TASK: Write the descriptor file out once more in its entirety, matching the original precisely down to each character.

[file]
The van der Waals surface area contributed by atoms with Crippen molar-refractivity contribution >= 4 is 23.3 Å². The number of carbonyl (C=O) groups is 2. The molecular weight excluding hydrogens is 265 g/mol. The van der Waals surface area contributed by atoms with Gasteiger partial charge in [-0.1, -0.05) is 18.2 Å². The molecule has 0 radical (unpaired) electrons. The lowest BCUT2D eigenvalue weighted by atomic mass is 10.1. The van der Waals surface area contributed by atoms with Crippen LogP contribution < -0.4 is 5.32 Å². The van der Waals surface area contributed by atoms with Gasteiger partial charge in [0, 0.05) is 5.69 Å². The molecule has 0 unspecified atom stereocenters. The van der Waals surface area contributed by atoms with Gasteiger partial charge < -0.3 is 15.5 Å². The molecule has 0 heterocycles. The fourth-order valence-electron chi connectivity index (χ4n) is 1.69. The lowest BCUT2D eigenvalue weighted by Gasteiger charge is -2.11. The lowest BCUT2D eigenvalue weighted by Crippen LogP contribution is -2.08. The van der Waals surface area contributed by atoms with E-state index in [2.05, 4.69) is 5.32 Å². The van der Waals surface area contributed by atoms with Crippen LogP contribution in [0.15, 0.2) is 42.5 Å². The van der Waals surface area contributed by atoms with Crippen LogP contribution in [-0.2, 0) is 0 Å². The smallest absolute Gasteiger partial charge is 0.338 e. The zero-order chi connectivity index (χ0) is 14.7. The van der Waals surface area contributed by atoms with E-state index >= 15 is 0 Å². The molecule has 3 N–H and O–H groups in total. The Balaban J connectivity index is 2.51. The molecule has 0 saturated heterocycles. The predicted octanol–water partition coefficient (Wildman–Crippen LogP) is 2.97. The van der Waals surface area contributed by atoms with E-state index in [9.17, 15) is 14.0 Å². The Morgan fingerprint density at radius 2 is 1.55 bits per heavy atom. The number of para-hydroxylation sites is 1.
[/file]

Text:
The van der Waals surface area contributed by atoms with Crippen molar-refractivity contribution >= 4 is 23.3 Å². The number of carbonyl (C=O) groups is 2. The molecular weight excluding hydrogens is 265 g/mol. The van der Waals surface area contributed by atoms with Gasteiger partial charge in [-0.1, -0.05) is 18.2 Å². The molecule has 0 radical (unpaired) electrons. The lowest BCUT2D eigenvalue weighted by atomic mass is 10.1. The van der Waals surface area contributed by atoms with Crippen LogP contribution < -0.4 is 5.32 Å². The van der Waals surface area contributed by atoms with Gasteiger partial charge in [0, 0.05) is 5.69 Å². The molecule has 0 unspecified atom stereocenters. The van der Waals surface area contributed by atoms with Gasteiger partial charge < -0.3 is 15.5 Å². The molecule has 0 heterocycles. The fourth-order valence-electron chi connectivity index (χ4n) is 1.69. The lowest BCUT2D eigenvalue weighted by Gasteiger charge is -2.11. The lowest BCUT2D eigenvalue weighted by Crippen LogP contribution is -2.08. The van der Waals surface area contributed by atoms with E-state index in [2.05, 4.69) is 5.32 Å². The van der Waals surface area contributed by atoms with Crippen LogP contribution in [0.15, 0.2) is 42.5 Å². The van der Waals surface area contributed by atoms with Crippen LogP contribution in [-0.2, 0) is 0 Å². The smallest absolute Gasteiger partial charge is 0.338 e. The zero-order chi connectivity index (χ0) is 14.7. The van der Waals surface area contributed by atoms with E-state index >= 15 is 0 Å². The molecule has 3 N–H and O–H groups in total. The Balaban J connectivity index is 2.51. The molecule has 0 saturated heterocycles. The predicted octanol–water partition coefficient (Wildman–Crippen LogP) is 2.97. The van der Waals surface area contributed by atoms with E-state index in [9.17, 15) is 14.0 Å². The Morgan fingerprint density at radius 2 is 1.55 bits per heavy atom. The number of para-hydroxylation sites is 1.